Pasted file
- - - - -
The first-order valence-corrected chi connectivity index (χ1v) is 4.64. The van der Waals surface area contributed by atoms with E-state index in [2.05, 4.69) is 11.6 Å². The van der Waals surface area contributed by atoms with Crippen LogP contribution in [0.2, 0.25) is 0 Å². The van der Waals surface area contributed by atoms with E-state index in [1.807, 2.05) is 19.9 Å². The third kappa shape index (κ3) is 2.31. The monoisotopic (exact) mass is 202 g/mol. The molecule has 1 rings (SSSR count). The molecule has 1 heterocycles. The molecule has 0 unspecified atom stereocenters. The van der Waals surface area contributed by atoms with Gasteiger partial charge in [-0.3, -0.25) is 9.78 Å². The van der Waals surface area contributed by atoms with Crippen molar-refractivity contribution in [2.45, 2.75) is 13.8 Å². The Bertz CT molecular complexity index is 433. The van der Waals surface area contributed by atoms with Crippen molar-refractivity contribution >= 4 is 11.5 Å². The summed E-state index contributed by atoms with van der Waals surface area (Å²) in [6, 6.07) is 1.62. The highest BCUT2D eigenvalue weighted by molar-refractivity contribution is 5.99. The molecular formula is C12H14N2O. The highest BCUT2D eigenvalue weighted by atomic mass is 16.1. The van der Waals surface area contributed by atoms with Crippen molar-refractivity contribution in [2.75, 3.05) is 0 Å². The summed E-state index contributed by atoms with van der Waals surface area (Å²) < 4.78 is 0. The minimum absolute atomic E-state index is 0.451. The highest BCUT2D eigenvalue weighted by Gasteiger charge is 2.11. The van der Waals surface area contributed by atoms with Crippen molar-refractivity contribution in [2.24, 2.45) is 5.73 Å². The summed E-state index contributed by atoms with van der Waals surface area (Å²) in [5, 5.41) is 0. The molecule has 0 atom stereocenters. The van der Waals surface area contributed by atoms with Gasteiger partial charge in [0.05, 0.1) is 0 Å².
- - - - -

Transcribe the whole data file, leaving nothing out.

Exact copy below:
The first-order valence-corrected chi connectivity index (χ1v) is 4.64. The van der Waals surface area contributed by atoms with E-state index in [2.05, 4.69) is 11.6 Å². The van der Waals surface area contributed by atoms with Crippen LogP contribution in [0.2, 0.25) is 0 Å². The van der Waals surface area contributed by atoms with E-state index in [1.807, 2.05) is 19.9 Å². The third kappa shape index (κ3) is 2.31. The monoisotopic (exact) mass is 202 g/mol. The molecule has 1 rings (SSSR count). The molecule has 1 heterocycles. The molecule has 0 unspecified atom stereocenters. The van der Waals surface area contributed by atoms with Gasteiger partial charge in [-0.3, -0.25) is 9.78 Å². The van der Waals surface area contributed by atoms with Crippen molar-refractivity contribution in [2.45, 2.75) is 13.8 Å². The Bertz CT molecular complexity index is 433. The van der Waals surface area contributed by atoms with Crippen molar-refractivity contribution >= 4 is 11.5 Å². The summed E-state index contributed by atoms with van der Waals surface area (Å²) in [6, 6.07) is 1.62. The highest BCUT2D eigenvalue weighted by molar-refractivity contribution is 5.99. The molecular formula is C12H14N2O. The highest BCUT2D eigenvalue weighted by atomic mass is 16.1. The van der Waals surface area contributed by atoms with Crippen molar-refractivity contribution in [2.75, 3.05) is 0 Å². The summed E-state index contributed by atoms with van der Waals surface area (Å²) < 4.78 is 0. The minimum absolute atomic E-state index is 0.451. The highest BCUT2D eigenvalue weighted by Gasteiger charge is 2.11. The van der Waals surface area contributed by atoms with Crippen molar-refractivity contribution in [2.24, 2.45) is 5.73 Å². The summed E-state index contributed by atoms with van der Waals surface area (Å²) in [5, 5.41) is 0. The molecule has 0 atom stereocenters. The van der Waals surface area contributed by atoms with Gasteiger partial charge in [0.05, 0.1) is 0 Å².